We remain steadfast in our support of labor and unionization. For contracted and directly employed workers, at Harvard and beyond, both past and present: No corporation should curtail its workers’ rights to protest for what they are owed.

To the Future Class of 2028: Be Yourself — All of Yourself

Be loud. Be proud. Be unabashedly open. Share your story, your life experiences, your sense of self. Say exactly what you would if you’d never heard of the new guidelines. Leave the legal logistics of what can and cannot make it into your final evaluation to the admissions office.

Dissent: Nix the Alumni Interview

If the College would like to keep the interview component, then it should provide professional interviews to all applicants. If the College cannot guarantee equal treatment for all applicants, then it should not offer interviews at all.

For the Sake of Knowledge, Pay Your Graduate Students

Burgeoning young researchers at GSAS nurture new seeds of scientific discovery, contributing to Harvard’s primary product of academic output. But GSAS can only advance the collective frontier of knowledge if prospective graduate students, from all kinds of backgrounds, know they can live here.

We Will Buy Harvard Medical School

Now that the Medical School’s prestigious brand has hit the market, The Harvard Crimson Newspaper Medical School (HCNMS) is both the future of news and the future of medicine.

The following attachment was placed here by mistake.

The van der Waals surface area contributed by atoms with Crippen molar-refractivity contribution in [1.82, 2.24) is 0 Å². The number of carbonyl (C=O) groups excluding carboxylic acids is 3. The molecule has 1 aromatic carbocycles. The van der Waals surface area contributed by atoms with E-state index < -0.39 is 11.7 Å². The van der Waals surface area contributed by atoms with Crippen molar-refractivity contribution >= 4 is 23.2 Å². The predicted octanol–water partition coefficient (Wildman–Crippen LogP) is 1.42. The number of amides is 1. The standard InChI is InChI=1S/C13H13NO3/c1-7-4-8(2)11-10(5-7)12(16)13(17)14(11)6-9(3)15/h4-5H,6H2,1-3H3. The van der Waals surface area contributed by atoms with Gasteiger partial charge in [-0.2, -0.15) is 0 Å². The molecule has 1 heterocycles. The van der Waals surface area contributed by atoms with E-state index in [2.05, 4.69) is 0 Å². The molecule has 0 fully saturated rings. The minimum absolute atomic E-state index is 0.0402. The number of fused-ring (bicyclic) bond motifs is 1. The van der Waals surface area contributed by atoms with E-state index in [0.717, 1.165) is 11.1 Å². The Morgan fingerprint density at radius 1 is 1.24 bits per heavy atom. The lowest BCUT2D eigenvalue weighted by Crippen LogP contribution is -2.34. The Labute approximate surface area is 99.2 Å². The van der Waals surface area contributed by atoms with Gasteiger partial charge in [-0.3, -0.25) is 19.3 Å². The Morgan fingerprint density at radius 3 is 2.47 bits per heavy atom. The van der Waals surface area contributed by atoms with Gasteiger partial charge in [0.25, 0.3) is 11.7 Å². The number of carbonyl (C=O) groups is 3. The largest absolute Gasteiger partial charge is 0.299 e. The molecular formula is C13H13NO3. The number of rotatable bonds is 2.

Dissent: Don’t Donate to Harvard, Reprise

The Editorial Board's satire is well-taken, but the Board missed a chance to investigate mega-donations to Harvard. Our verdict is quite simple: They should never occur.

Eight No-Nonsense Tips for a Healthy Campus

After three years of shifting variables and complex policies regarding Covid-19, we’ve tried to keep our advice simple with eight brief, no-nonsense tips.

An Overdue Due Process for Research Misconduct

Harvard has a responsibility to step up and lead by establishing detailed procedures for a transparent, fair system of adjudication in response to claims of research misconduct.

Dissent: Equitable Admissions Are Proportionate

Instead of absolving selective colleges of their obligation to admit comparable numbers of men and women, we wish that the Editorial Board had consistently applied its reparative admissions rationale to men.